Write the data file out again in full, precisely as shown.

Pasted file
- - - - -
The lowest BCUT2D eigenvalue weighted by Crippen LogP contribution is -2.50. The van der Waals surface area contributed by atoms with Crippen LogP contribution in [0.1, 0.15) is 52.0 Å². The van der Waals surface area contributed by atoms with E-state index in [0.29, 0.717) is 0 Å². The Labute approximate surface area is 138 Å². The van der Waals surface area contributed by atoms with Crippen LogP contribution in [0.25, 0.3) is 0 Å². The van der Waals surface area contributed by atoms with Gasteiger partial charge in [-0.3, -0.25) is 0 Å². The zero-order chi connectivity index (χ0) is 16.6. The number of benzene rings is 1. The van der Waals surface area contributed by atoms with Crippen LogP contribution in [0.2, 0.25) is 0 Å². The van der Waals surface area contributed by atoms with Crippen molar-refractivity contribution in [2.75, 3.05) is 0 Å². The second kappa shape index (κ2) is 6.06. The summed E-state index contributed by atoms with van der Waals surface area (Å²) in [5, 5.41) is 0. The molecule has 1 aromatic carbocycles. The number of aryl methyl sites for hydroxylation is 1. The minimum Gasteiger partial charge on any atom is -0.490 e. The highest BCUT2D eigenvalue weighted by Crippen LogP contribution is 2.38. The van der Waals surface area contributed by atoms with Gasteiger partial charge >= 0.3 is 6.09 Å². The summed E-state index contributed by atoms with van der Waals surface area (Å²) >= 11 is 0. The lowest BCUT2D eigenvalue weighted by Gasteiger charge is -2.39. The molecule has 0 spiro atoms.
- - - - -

The lowest BCUT2D eigenvalue weighted by Crippen LogP contribution is -2.50. The van der Waals surface area contributed by atoms with Crippen LogP contribution in [0.1, 0.15) is 52.0 Å². The van der Waals surface area contributed by atoms with E-state index in [0.29, 0.717) is 0 Å². The Labute approximate surface area is 138 Å². The van der Waals surface area contributed by atoms with Crippen LogP contribution in [0.25, 0.3) is 0 Å². The van der Waals surface area contributed by atoms with Gasteiger partial charge in [-0.3, -0.25) is 0 Å². The zero-order chi connectivity index (χ0) is 16.6. The number of benzene rings is 1. The van der Waals surface area contributed by atoms with Crippen LogP contribution in [0.2, 0.25) is 0 Å². The van der Waals surface area contributed by atoms with Crippen molar-refractivity contribution in [2.75, 3.05) is 0 Å². The second kappa shape index (κ2) is 6.06. The summed E-state index contributed by atoms with van der Waals surface area (Å²) in [5, 5.41) is 0. The molecule has 1 aromatic carbocycles. The number of aryl methyl sites for hydroxylation is 1. The minimum Gasteiger partial charge on any atom is -0.490 e. The highest BCUT2D eigenvalue weighted by Crippen LogP contribution is 2.38. The van der Waals surface area contributed by atoms with Gasteiger partial charge >= 0.3 is 6.09 Å². The summed E-state index contributed by atoms with van der Waals surface area (Å²) >= 11 is 0. The lowest BCUT2D eigenvalue weighted by Gasteiger charge is -2.39. The molecule has 0 spiro atoms.